3. Surprise: Surprise is a force-multiplier and is the result of agility, speed, shock action, operational security and deception. Its aim is to throw the enemy off balance, regain and maintain the initiative and momentum, and disrupt and exploit the enemy’s confusion. The enemy must be forced to defend over multiple fronts against both conventional and unconventional direct and indirect approaches. Surprise must always be exploited.
  4. Tempo: Tempo is the result of momentum combined with speed of action/reaction. Aimed at forcing the enemy into a defensive or reactive posture, it enables the attacking forces to increase momentum, pressure and shock action and thereby force the enemy into a disadvantage. High-tempo operations must give the enemy no respite but must be logistically sustainable.
  5. Manoeuvre: Horisontal and vertical envelopment/manoeuvre options are dictated by terrain and the manoeuvre assets a force has at its disposal. Rapid manoeuvre, ever-increasing momentum and tempo, and synchronised firepower is essential to annihilate the enemy.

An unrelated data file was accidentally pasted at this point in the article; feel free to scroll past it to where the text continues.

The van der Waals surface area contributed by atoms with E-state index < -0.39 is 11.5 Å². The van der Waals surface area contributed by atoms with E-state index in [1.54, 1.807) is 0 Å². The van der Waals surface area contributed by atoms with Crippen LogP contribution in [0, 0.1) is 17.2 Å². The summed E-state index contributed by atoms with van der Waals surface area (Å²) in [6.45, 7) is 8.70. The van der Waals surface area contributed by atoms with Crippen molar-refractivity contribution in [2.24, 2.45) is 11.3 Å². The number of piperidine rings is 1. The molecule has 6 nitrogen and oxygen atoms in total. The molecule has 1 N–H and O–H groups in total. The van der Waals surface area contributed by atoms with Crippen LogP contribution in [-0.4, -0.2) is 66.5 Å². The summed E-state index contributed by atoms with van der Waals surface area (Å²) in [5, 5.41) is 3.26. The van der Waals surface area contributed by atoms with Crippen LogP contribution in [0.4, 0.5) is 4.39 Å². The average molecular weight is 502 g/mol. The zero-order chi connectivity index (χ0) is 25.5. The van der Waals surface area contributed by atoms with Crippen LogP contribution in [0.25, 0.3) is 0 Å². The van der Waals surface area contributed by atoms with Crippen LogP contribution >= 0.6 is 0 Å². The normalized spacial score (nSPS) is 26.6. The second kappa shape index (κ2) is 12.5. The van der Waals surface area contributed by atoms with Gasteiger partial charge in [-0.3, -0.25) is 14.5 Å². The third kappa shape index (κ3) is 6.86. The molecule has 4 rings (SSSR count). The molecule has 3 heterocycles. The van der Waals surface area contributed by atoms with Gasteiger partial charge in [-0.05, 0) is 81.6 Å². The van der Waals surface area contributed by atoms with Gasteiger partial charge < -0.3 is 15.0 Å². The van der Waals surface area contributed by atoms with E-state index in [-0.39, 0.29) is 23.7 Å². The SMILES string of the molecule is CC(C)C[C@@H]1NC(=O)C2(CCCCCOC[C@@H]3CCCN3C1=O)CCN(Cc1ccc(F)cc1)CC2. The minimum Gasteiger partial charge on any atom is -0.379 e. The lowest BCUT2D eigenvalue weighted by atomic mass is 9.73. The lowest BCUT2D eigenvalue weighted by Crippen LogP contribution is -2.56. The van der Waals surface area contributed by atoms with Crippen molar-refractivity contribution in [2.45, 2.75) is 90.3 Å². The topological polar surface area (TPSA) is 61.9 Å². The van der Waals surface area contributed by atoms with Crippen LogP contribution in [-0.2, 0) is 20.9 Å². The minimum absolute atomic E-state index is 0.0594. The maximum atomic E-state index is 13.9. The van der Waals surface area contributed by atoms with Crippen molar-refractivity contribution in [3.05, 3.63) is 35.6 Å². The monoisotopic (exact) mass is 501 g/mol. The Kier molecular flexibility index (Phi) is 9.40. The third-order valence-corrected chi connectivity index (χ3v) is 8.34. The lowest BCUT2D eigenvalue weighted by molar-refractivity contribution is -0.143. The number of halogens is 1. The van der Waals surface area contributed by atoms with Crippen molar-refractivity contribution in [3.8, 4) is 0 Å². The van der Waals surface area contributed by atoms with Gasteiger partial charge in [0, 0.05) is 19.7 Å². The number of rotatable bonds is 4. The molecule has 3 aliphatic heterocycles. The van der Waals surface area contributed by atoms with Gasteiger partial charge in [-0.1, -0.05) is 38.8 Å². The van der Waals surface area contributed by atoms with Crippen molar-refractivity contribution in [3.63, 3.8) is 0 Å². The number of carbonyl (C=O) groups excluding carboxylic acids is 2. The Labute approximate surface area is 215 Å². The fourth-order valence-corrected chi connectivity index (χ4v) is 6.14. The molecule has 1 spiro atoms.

6. Firepower: Focused firepower is required to overwhelm and annihilate the enemy. All direct, indirect and air-delivered fire must be coordinated and synchronised to achieve maximum effect. Uncoordinated firepower will not achieve a decisive result.
  7. Speed: Speed of action/reaction is required to disrupt the enemy’s intentions, increase momentum and tempo, place additional pressure on the enemy and buckle his defences or disrupt his intentions. Speed of action and reaction can seize the initiative from the enemy and surprise him. Manoeuvre assets add to speed.     
  8. Logistics: An efficient and functional logistical system is required to sustain operations. A failure in logistics will reduce momentum, tempo, manoeuvre, firepower and speed and thereby cede initiative to the enemy. A force lacking in logistics will lose momentum and become a vulnerable force that is unable to withstand enemy attacks.